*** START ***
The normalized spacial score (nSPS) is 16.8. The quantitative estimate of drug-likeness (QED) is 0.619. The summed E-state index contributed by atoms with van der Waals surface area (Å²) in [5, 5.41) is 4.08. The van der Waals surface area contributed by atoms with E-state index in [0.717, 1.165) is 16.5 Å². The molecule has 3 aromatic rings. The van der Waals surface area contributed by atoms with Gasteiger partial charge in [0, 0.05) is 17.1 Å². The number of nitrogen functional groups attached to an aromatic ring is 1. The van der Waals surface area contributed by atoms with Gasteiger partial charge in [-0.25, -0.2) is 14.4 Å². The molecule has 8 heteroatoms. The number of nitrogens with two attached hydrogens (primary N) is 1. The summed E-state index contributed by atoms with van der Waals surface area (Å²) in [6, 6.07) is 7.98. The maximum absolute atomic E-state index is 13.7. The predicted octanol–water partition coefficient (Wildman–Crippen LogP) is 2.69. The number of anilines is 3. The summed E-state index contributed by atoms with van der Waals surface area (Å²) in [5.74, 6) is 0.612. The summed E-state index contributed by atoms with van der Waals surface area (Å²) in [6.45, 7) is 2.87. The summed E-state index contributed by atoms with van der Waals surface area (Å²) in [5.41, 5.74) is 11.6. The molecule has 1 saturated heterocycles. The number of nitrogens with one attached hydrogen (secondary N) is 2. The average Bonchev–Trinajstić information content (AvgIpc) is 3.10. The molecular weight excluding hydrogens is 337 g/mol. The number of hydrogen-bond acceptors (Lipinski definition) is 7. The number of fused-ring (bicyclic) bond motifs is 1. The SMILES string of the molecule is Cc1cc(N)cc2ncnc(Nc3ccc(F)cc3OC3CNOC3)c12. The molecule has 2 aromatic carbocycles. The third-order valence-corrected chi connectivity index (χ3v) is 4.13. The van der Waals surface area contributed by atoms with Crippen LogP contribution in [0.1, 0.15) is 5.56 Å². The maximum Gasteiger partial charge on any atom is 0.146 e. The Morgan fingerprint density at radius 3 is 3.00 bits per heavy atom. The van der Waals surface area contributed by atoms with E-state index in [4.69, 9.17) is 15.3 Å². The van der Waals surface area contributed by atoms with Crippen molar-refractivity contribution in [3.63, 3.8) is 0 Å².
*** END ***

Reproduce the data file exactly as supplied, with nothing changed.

The normalized spacial score (nSPS) is 16.8. The quantitative estimate of drug-likeness (QED) is 0.619. The summed E-state index contributed by atoms with van der Waals surface area (Å²) in [5, 5.41) is 4.08. The van der Waals surface area contributed by atoms with E-state index in [0.717, 1.165) is 16.5 Å². The molecule has 3 aromatic rings. The van der Waals surface area contributed by atoms with Gasteiger partial charge in [0, 0.05) is 17.1 Å². The number of nitrogen functional groups attached to an aromatic ring is 1. The van der Waals surface area contributed by atoms with Gasteiger partial charge in [-0.25, -0.2) is 14.4 Å². The molecule has 8 heteroatoms. The number of nitrogens with two attached hydrogens (primary N) is 1. The summed E-state index contributed by atoms with van der Waals surface area (Å²) in [6, 6.07) is 7.98. The maximum absolute atomic E-state index is 13.7. The predicted octanol–water partition coefficient (Wildman–Crippen LogP) is 2.69. The number of anilines is 3. The summed E-state index contributed by atoms with van der Waals surface area (Å²) in [5.74, 6) is 0.612. The summed E-state index contributed by atoms with van der Waals surface area (Å²) in [6.45, 7) is 2.87. The summed E-state index contributed by atoms with van der Waals surface area (Å²) in [5.41, 5.74) is 11.6. The molecule has 1 saturated heterocycles. The number of nitrogens with one attached hydrogen (secondary N) is 2. The average Bonchev–Trinajstić information content (AvgIpc) is 3.10. The molecular weight excluding hydrogens is 337 g/mol. The number of hydrogen-bond acceptors (Lipinski definition) is 7. The number of fused-ring (bicyclic) bond motifs is 1. The SMILES string of the molecule is Cc1cc(N)cc2ncnc(Nc3ccc(F)cc3OC3CNOC3)c12. The molecule has 2 aromatic carbocycles. The third-order valence-corrected chi connectivity index (χ3v) is 4.13. The van der Waals surface area contributed by atoms with Crippen LogP contribution in [0.1, 0.15) is 5.56 Å². The maximum Gasteiger partial charge on any atom is 0.146 e. The Morgan fingerprint density at radius 3 is 3.00 bits per heavy atom. The van der Waals surface area contributed by atoms with E-state index in [4.69, 9.17) is 15.3 Å². The van der Waals surface area contributed by atoms with Crippen molar-refractivity contribution in [3.63, 3.8) is 0 Å².